Food Safety Magazine

eNewsletter | February 19, 2019

A Look Back at 2018 Food Recalls

By Tiffany Maberry

A Look Back at 2018 Food Recalls

To say that 2018 was quite a year for food safety would be an understatement. For many different reasons, food product recalls and outbreaks seemed to never cease over the past year. For the fourth consecutive year, Food Safety Magazine has kept track of every food-related recall announced by the U.S. Food and Drug Administration (FDA), as well as the U.S. Department of Agriculture Food Safety and Inspection Service (USDA FSIS). As usual, we make no claims that our tally includes every single recall that was issued—it’s always possible that some may have fallen through the cracks. Still, we believe the following synopsis provides a fairly accurate overview regarding what’s happeningand not happeningwith food in the U.S.

For 2018, we counted a total of 382 food product recalls. Some products were recalled more than once and that usually occurs when additional product variations, lot numbers, or retail locations are identified. Also, as we’ve noted in previous years, a single product can be recalled for more than one reason, say, two different types of microbial contamination in the same product.

Undeclared Allergens
Last year, we recorded 160 product recalls due to undeclared allergens. About one-third of these were due to undeclared milk.

    1.    Milk - 55

    2.    Tree nuts - 39

    3.    Eggs - 33

    4.    Peanut - 26

    5.    Soy - 24

    6.    Wheat - 19

Although sometimes these recalls occur due to unintended cross-contamination, that’s not the only reason why these recalls occur. Commonly mentioned in recall notices is that the actual problem is product mislabeling. So even if a food product is formulated perfectly, it can still be recalled if the label does not disclose whatever allergenic ingredients may possibly be present in that food product.

Listeria, Salmonella, and Escherichia coli
Seventy food products in the U.S. were recalled due to possible Listeria contamination in 2018. Most of these products were pet foods, followed by (mostly soft) cheese products and then various meats. The positive news here is that the number of Listeria-related recalls appears to have dropped significantly since the previous year (108 in 2017).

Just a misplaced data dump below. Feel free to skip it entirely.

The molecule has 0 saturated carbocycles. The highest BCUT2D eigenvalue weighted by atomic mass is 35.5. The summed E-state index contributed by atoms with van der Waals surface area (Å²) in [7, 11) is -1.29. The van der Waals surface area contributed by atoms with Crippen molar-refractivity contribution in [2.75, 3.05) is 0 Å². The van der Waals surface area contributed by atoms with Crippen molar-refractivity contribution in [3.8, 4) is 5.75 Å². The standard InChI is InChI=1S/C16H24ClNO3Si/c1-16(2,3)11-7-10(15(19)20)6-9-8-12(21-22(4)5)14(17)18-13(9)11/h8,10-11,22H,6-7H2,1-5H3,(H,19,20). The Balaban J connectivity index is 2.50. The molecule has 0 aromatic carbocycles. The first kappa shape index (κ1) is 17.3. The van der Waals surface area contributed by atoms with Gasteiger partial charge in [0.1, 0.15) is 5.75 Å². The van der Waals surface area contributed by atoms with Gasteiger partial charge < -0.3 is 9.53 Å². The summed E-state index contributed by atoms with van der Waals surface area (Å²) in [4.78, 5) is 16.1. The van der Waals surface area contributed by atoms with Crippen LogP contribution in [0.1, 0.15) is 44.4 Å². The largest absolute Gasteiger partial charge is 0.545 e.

Salmonella was suspected in approximately 67 recalls last year, mostly related to pet foods, followed by ready-to-eat deli salads and wraps.

E. coli was named in 16 food recalls, mostly for raw ground beef products.


Foreign Material Contamination 
Out of 28 foreign material contamination recalls in 2018, about half of them (13) were caused by the presence of plastic. The second-most common foreign material that prompted multiple food recalls was metal.

What Happened with Pet Food
In analyzing all of last year's recalls, it could not be ignored that it wasn’t a great year for U.S. consumers who feed packaged goods to their beloved dogs and cats. Pet food recalls involving microbiological contamination were rampant throughout the year. These were primarily due to Salmonella and Listeria—sometimes both in the same product—in addition to E. coli although on a lesser scale. But it didn’t end there. There was a seemingly sudden handful of recalls associated with elevated levels of vitamin D, which can be toxic. According to FDA, while vitamin D is an essential nutrient for dogs, too much of it can cause kidney failure or even death. At least one of the pet food manufacturers that issued a recall blames a "formulation error" for their product quality issues.[1,2]

Outbreaks Galore
While the focus of this annual feature is meant to hone in on food recalls, we could not move forward without mention of some of last year's food-related outbreak cases.

Let Us Talk About Lettuce
Needless to say, 2018's dominant food safety topic was leafy greens, specifically romaine lettuce. First, 2018 started with an E. coli O157:H7 outbreak that carried over from 2017. This outbreak, which first became apparent in November 2017, occurred simultaneously in both the U.S. and Canada. By the time that year ended, the outbreakbelieved but never confirmed (in the U.S) to be linked to romaine lettucehad sickened at least 17 people in 13 states. Canada, however, did pinpoint romaine lettuce as the source of their E. coli outbreak and issued a warning to citizens to avoid the leafy greens until the outbreak appeared to be over. More than 40 illnesses across Canada were reported.[3]

Up next was the romaine lettuce outbreak that, after an investigation, was determined to be from the Yuma, AZ, growing region. According to the U.S. Centers for Disease Control and Prevention (CDC)’s final outbreak update in June, 210 people in 36 states were infected with E. coli O157:H7 in this outbreak, 96 people were hospitalized, and 5 people died. Based on laboratory testing results, investigators discovered that the same outbreak strain that sickened all the victims was also present in Yuma growing region canal water. As of January 2019, it’s been reported that the canal in question will be drained to better pinpoint the cause and source of the contaminated water. Investigators believe that once the canal is drained and completely dried, crews will then be allowed to go in and remove sediment where the E. coli bacteria may have colonized.[4,5]

Finally, a third E. coli outbreak linked to romaine lettuce gained national attention in November was determined to be from a farm in Santa Maria (Santa Barbara County), CA, which is part of the Central Coastal growing region of northern and central California. By the time CDC declared the outbreak over last month, 62 people had fallen ill in 16 states and Washington D.C., and 25 people had to be hospitalized. During the investigation, the E. coli O157:H7 strain was found in sediment collected within an agricultural water reservoir at the Santa Maria farm.[6,7]